Energy firms plan legal attack on nuke phaseout

Germany's leading energy companies are hiring top lawyers to mount a legal challenge against government plans to phase out nuclear power by 2022. The firms are hoping to secure massive compensation deals.

Energy firms plan legal attack on nuke phaseout
Photo: DPA

According to a report in news magazine Der Spiegel, the energy companies have hired top law firms to prepare their case, including Linklaters, Freshfields Bruckhaus Deringer, Clifford Chance and Gleiss Lutz.

A document drawn up by Gleiss Lutz says the energy companies own the surplus electricity generated by their nuclear power stations, which is therefore protected by property law in the German constitution.

The lawyers say the government has failed to supply “stringent reasons” for their new phaseout plan, drawn up over the past three months, and that the energy companies are therefore entitled to compensation – amounting to several billion euros.

If a deal is not struck with the government, the Swedish firm Vattenfall is even threatening to take a case to international courts over their nuclear reactor Krümmel, which was shut down permanently in mid-March.

The companies are also planning to challenge the government’s tax on nuclear fuel.

Horst Seehofer, head of the Christian Social Union, dismissed the legal challenges as hopeless. “We are not going to make a deal. Our actions are legally flawless and politically independent,” he told the Financial Times Deutschland.

Chancellor Angela Merkel’s cabinet signed a package of bills this month that foresee Europe’s biggest economy being nuclear-free by 2022 – earlier than previously envisaged.

Germany’s nine reactors currently on line are due to be turned off between 2015 and 2022.

The seven oldest reactors were taken off-line after Japan’s massive March 11 earthquake and a tsunami knocked out cooling systems at the Fukushima Daiichi plant, causing reactors to overheat and radiation to be released.

The Local/bk

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Could the Norwegian government introduce a cap on energy prices? 

Due to soaring prices, the Norwegian government is mulling over several solutions, including a potential price cap for electricity and limiting energy exports abroad. 

Could the Norwegian government introduce a cap on energy prices? 

High energy exports in the last 12 months, low filling levels in Norwegian reservoirs and an uncertain energy situation around Europe have led to soaring electricity prices in southern Norway. 

Last year the government introduced a scheme whereby it covers 80 percent of consumers’ energy bills where the price rose above 70 øre/kWh. The portion of the bill under 70 øre is paid in full by households. The portion the government covers will increase to 90 percent in October.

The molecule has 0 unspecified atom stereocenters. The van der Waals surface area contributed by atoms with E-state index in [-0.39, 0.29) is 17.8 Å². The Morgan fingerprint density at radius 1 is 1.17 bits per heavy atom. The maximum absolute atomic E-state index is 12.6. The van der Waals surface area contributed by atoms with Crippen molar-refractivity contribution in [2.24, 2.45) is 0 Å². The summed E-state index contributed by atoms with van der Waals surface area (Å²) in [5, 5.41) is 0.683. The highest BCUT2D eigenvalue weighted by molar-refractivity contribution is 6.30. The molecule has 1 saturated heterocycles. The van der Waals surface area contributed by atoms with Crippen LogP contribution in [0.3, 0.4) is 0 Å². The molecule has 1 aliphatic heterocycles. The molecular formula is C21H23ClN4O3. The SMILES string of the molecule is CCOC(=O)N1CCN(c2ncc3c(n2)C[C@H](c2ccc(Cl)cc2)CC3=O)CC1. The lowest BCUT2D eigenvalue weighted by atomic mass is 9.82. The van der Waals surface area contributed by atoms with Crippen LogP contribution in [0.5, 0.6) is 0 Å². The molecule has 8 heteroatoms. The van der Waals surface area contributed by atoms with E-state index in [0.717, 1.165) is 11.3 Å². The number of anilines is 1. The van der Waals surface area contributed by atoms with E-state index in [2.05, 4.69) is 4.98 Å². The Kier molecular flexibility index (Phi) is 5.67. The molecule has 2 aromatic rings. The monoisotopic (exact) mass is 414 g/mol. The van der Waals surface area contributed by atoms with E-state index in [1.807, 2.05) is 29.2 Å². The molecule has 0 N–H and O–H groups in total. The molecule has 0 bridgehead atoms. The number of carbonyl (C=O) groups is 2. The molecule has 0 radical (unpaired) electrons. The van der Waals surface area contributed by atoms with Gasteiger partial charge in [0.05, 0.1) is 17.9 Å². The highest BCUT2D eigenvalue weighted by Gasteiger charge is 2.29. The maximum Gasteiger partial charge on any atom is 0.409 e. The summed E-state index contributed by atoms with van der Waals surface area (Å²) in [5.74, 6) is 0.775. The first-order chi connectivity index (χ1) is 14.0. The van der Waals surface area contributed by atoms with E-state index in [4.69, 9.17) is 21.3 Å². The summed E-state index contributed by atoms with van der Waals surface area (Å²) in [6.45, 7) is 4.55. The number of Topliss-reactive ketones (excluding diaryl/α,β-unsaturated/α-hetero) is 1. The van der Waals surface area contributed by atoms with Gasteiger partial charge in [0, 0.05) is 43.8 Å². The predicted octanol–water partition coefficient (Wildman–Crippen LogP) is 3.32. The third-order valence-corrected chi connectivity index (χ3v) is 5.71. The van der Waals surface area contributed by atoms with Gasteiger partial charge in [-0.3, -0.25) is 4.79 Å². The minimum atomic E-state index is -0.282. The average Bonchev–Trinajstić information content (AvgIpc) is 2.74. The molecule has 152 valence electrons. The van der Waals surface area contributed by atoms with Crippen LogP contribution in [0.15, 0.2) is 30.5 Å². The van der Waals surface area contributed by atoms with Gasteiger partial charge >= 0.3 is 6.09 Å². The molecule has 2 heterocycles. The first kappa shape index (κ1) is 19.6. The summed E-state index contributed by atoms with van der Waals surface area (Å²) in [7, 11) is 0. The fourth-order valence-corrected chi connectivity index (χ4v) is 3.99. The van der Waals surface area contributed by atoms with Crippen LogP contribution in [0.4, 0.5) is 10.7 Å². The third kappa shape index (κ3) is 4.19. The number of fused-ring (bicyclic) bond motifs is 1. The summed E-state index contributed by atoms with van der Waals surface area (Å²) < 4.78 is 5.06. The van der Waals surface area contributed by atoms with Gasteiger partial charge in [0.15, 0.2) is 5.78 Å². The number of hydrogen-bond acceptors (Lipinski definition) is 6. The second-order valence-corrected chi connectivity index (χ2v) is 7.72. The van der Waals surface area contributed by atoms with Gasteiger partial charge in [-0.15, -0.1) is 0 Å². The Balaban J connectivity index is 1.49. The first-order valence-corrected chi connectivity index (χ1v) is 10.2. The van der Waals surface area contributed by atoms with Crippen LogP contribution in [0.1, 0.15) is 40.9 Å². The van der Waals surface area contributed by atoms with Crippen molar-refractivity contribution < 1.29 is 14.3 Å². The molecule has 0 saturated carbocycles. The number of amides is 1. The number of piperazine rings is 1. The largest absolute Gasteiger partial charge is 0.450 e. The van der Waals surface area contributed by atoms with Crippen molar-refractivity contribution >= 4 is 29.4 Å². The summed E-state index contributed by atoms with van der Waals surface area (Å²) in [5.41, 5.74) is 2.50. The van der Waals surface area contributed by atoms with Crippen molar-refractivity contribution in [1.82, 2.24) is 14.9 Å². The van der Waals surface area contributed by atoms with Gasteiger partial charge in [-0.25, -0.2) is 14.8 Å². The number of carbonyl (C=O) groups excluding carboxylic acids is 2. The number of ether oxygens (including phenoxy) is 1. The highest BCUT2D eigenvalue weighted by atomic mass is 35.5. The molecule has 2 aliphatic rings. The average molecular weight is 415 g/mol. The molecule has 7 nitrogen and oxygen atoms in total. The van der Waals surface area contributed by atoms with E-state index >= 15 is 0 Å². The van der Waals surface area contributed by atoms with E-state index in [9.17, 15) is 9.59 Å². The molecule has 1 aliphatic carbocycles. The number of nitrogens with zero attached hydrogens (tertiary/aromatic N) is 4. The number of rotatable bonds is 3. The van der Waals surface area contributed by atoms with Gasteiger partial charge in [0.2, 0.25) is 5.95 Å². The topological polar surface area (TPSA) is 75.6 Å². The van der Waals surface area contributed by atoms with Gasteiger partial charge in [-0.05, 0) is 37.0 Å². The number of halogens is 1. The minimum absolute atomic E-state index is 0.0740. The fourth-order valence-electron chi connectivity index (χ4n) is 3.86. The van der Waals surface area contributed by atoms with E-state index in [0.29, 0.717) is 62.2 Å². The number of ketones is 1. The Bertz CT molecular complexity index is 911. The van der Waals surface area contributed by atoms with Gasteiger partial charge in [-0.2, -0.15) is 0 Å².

Critics have argued that the current scheme still leaves households struggling with their bills. As a result, Norway’s government has said it is mulling its options to curb energy bills.

Norway primarily depends on hydroelectric dams to help it meet its energy needs. Still, reservoirs in southern Norway have been at the lowest level for ten years, public broadcaster NRK reports. 

Low reservoir filling over the past year has conceded with record exports with higher prices on the continent, making sending power abroad an enticing proposition.

Recently, exports have fallen significantly, and the government is considering introducing a limit to reduce the possibility of energy rationing being introduced this winter. 

“Restrictions on the export of electricity to Europe may be one of the measures that is needed,” Elisabeth Sæther, state secretary at the Ministry of Oil and Energy, told NRK. 

Earlier this week, Prime Minister Jonas Gahr Støre ruled out completely shutting off exports to the continent. 

“It is a dangerous thought and will not serve us well. It could give us more expensive power and lack of power in given situations. We will hardly be able to import power when we need it without contributing to other countries when they need it. There is a reciprocity in this,” he told the newspaper Aftenposten earlier in the week. 

Sæther also told NRK that the government was weighing up putting a maximum price on energy but warned that it could have unforeseen consequences. 

“We are afraid that a maximum price means that more water is drawn into the reservoirs, which we need for the winter. It is a serious situation. We must prevent ourselves from getting into a situation where we lack enough power this winter,” she told the broadcaster. 

At the end of May, the state-owned Statnett announced that the supply situation in Norway might be under strain – in some scenarios – all the way up to and through the winter, especially if Southern Norway experiences drier than usual weather in the second part of the year.